Thursday, September 17, 2020
Friday, September 4, 2020
When I first heard George Harrison's solo big smash after breaking with the Beatles, 1970's "My Sweet Lord", I was knocked out. It was so cool and melodic and meaningful and rebelliously religious that I loved it.
And then ten years later, I'm hearing bits of other songs in it, which makes me want to re-evaluate it.
For instance, right now, I'm hearing the Buckingham's song "Kind of Drag" (1966) in the Harrison's sweetly mournful refrain, "my sweet lord".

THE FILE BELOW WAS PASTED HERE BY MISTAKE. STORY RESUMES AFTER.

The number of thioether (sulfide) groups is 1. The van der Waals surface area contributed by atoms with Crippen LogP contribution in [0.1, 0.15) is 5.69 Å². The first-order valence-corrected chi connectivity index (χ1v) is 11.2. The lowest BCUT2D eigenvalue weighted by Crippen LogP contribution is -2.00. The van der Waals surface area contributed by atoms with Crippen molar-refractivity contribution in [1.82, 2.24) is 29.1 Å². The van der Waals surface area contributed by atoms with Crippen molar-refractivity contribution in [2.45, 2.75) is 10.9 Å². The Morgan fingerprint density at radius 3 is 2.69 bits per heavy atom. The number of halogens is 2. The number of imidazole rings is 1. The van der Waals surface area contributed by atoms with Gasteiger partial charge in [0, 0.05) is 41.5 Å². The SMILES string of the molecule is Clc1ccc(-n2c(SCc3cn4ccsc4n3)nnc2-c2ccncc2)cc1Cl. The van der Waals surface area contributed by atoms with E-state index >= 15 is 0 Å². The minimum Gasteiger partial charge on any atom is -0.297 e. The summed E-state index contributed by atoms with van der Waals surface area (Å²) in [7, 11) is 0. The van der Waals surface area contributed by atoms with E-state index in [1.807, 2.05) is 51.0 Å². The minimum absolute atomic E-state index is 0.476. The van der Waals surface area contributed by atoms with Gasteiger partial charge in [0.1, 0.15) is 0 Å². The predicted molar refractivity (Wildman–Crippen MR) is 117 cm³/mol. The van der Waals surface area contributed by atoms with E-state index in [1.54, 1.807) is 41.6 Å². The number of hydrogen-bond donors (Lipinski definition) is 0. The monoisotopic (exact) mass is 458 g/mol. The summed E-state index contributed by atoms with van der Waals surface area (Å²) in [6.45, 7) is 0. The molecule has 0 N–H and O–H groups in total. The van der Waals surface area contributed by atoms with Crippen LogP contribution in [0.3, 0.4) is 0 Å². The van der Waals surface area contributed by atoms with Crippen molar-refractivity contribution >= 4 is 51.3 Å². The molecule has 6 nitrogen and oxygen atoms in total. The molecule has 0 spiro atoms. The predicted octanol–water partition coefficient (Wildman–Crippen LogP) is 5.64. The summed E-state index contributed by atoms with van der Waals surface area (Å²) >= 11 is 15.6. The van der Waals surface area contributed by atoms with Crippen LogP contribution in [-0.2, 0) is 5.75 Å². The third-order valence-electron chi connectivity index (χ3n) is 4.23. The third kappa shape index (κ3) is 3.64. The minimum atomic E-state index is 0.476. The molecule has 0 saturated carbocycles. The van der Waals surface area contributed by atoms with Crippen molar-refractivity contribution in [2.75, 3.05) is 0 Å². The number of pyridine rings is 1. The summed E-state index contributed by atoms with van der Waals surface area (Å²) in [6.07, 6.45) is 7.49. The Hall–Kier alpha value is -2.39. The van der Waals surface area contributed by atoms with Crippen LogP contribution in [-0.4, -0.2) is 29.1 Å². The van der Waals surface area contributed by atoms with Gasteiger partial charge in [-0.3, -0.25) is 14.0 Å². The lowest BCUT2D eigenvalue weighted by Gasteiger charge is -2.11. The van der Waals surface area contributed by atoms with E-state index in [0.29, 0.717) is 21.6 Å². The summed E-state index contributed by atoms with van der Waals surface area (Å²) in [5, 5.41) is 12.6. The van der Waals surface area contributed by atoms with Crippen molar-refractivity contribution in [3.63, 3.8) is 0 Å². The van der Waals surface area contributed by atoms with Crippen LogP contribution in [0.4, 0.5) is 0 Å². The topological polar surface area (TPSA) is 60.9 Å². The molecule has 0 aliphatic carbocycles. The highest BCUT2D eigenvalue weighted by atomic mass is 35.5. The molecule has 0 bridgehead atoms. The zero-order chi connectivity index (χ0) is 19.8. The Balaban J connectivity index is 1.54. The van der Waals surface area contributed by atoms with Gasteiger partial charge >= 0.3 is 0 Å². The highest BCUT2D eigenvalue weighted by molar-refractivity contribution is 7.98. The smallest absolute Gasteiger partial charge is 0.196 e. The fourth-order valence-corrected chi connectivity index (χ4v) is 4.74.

And when I think of how I have never heard of George referencing this song, I am ready to get angry and to be against this song. But then I play both songs back to back, and I see that one is a successful attempt to compete in the Beatles' era with trite romantic lyrics and a catchy melancholic groove.
While George re-appropriates the catchy mockery and turns it into an earnest gesture of longing for higher meaning and purpose and worth. It's a self-sacrificing song, pleading with the universe for mercy. With all of its pieces and debts, it's beautiful and strong, and energizing. Bravo, George!